She can hear footsteps outside which stop at her door. She sits bolt upright. He must have discovered her code and is coming to mete out some punishment. She can feel her heart begin beating fast apprehensively.

  He unlocks the door and walks towards her holding a package which he places solemnly on the table. ‘Enjoy! He says and walks out. Dot unwraps the package. It is a roast chicken which smells delicious. In another package there are roast potatoes and she also finds a flask of coffee and a bottle of beer.

   The smell of the chicken makes her realise just how hungry she is. She finds a plastic knife and fork and begins tucking in. He was as good as his word. He promised a reward and here it is.

   As she eats, she reviews the situation. She obviously cannot depend on anyone noticing her Morse code any more than she could depend on the lipstick. They were both worth a try. She was sure the lipstick would cause some local comment. How come it hasn’t worked? Could it mean that it simply wasn’t seen by the right people? It would need somebody to tell the police and that obviously hasn’t happened, or if it has happened, they must have chosen to ignore it.

   She must assume that the same will happen to her message on the tape which means that she must continue with her escape plan. In fact, there is now a greater urgency because Mr Trilby is going to give Keith a deadline. How will Keith respond? She knows he has no intention of apologising so what then?

   She doubts that Mr Trilby will kill her but if he suddenly decided to, she would have no choice but to put her karate skills to a real test. No, it is far more likely that he will starve her. The meal she is enjoying could well be her last for some time.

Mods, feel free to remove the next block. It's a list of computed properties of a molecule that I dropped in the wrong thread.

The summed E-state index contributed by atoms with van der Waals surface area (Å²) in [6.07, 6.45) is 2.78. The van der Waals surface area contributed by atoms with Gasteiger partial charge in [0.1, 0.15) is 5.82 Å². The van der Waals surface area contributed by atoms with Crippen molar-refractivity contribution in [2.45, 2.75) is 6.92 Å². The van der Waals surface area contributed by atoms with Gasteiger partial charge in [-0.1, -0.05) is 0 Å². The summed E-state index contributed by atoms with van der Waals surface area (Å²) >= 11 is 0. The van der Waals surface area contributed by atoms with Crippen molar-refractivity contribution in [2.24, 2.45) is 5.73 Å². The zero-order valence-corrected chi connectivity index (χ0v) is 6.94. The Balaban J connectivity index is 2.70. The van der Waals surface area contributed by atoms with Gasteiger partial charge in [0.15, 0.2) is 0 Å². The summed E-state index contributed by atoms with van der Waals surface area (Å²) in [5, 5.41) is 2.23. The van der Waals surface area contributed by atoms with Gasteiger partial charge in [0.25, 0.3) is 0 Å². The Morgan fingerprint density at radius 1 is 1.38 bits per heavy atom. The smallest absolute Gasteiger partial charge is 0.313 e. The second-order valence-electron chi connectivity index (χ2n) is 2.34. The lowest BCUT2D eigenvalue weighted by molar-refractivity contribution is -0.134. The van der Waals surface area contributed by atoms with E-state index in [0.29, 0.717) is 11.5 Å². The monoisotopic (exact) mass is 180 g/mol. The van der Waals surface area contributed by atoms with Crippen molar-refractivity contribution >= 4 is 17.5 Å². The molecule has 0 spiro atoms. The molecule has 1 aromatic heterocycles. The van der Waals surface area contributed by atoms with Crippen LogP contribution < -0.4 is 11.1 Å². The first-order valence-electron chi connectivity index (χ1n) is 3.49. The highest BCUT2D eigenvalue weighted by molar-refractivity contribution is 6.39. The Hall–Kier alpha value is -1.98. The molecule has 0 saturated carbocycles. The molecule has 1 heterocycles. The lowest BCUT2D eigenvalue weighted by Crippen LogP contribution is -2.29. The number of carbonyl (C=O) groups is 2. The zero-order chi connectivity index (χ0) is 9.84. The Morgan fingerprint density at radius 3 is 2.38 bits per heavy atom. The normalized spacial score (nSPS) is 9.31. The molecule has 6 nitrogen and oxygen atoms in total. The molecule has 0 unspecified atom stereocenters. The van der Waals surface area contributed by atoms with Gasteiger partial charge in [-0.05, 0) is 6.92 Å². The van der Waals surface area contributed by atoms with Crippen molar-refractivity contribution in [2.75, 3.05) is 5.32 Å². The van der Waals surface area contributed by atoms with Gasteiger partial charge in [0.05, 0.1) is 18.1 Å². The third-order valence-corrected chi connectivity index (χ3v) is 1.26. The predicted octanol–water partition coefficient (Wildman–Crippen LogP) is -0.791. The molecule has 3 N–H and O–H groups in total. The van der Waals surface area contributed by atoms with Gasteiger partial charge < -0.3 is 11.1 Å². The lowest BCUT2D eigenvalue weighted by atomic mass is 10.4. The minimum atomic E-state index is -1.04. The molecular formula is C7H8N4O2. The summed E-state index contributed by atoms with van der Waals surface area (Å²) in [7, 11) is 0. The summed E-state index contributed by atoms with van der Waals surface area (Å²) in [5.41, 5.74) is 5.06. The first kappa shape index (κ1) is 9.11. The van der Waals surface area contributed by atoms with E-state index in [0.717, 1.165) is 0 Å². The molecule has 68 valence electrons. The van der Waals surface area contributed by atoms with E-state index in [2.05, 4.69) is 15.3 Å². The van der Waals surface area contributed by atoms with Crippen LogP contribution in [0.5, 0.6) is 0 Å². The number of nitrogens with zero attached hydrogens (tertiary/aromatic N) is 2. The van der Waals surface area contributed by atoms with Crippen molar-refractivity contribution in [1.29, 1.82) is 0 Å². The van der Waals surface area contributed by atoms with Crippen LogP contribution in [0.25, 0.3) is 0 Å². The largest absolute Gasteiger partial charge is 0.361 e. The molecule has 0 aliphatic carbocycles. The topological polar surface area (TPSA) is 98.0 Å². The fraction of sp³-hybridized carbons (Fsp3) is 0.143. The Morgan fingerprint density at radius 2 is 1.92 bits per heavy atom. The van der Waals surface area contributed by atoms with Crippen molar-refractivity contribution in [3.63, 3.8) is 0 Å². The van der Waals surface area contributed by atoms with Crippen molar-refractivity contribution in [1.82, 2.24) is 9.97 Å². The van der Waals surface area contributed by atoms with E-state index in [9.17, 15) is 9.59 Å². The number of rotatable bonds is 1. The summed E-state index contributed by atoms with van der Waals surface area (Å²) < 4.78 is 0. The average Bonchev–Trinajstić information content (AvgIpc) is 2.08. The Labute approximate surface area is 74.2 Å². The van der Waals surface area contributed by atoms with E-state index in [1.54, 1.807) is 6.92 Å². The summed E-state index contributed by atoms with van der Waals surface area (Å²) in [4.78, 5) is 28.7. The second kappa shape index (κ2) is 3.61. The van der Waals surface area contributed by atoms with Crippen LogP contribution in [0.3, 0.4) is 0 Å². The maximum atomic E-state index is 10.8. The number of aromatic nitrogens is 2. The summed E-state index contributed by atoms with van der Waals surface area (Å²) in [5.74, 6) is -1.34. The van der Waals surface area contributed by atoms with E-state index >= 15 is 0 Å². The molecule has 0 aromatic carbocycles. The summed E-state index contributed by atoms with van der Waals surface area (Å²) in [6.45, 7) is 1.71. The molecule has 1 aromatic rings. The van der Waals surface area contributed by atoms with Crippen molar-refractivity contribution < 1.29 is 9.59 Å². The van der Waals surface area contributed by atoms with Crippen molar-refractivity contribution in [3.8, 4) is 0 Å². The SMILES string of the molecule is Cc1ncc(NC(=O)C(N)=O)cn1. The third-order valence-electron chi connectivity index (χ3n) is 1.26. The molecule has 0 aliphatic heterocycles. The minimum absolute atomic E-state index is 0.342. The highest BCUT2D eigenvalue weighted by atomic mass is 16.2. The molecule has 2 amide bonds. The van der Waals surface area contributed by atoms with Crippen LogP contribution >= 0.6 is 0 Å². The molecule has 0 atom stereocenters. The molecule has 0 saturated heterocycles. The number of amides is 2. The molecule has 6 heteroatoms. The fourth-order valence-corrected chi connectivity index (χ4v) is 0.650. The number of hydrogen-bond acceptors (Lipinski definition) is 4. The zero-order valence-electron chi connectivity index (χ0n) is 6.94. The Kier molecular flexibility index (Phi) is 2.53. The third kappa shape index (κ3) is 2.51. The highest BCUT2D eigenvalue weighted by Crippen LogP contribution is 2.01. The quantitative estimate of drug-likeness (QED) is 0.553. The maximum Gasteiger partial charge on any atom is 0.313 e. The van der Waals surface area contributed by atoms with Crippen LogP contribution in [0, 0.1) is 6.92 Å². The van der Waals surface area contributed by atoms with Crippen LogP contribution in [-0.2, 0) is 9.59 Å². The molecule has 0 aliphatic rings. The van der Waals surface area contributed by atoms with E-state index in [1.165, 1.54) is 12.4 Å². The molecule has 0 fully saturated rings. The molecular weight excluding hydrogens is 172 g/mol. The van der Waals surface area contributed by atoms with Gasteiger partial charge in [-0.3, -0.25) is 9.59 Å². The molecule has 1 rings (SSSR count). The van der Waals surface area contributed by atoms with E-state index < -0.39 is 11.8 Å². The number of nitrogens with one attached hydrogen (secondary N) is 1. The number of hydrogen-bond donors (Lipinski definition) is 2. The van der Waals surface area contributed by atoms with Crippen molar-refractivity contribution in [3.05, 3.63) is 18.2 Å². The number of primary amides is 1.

She realises she now has a timetable to complete the work of freeing the iron bars. If he hands the tape to Keith today and gives him 24 hours to comply that gives her, at the very most, 48 hours to escape through the window.

   She hears the front door slamming. She stops eating and decides top save the rest of the chicken until later.

   She retrieves the nail and gets to work.

Published by pod1942

I am a cereer journalist having worked for the London Dail Mail, Reuters and latterly the Liverpool Daily Post on Merseyside as well as the journalists’ leader in the region. I have experience as a crime reporter, feature writer, business editor and latterly, a senior sub-editor. My qualifications include a BA (Hons) English, from the University of Liverpool; a BA (Hons) Fine Art and an MA in Creative Practice both from Liverpool Hope University. I now divide my time between art and writing. I will shortly be publishing my first full-length novel, The Poseidon Files and as a taster I have written a short story which features the same central female character in which she talks about her world and her life. It is, however, essentially a ghost story.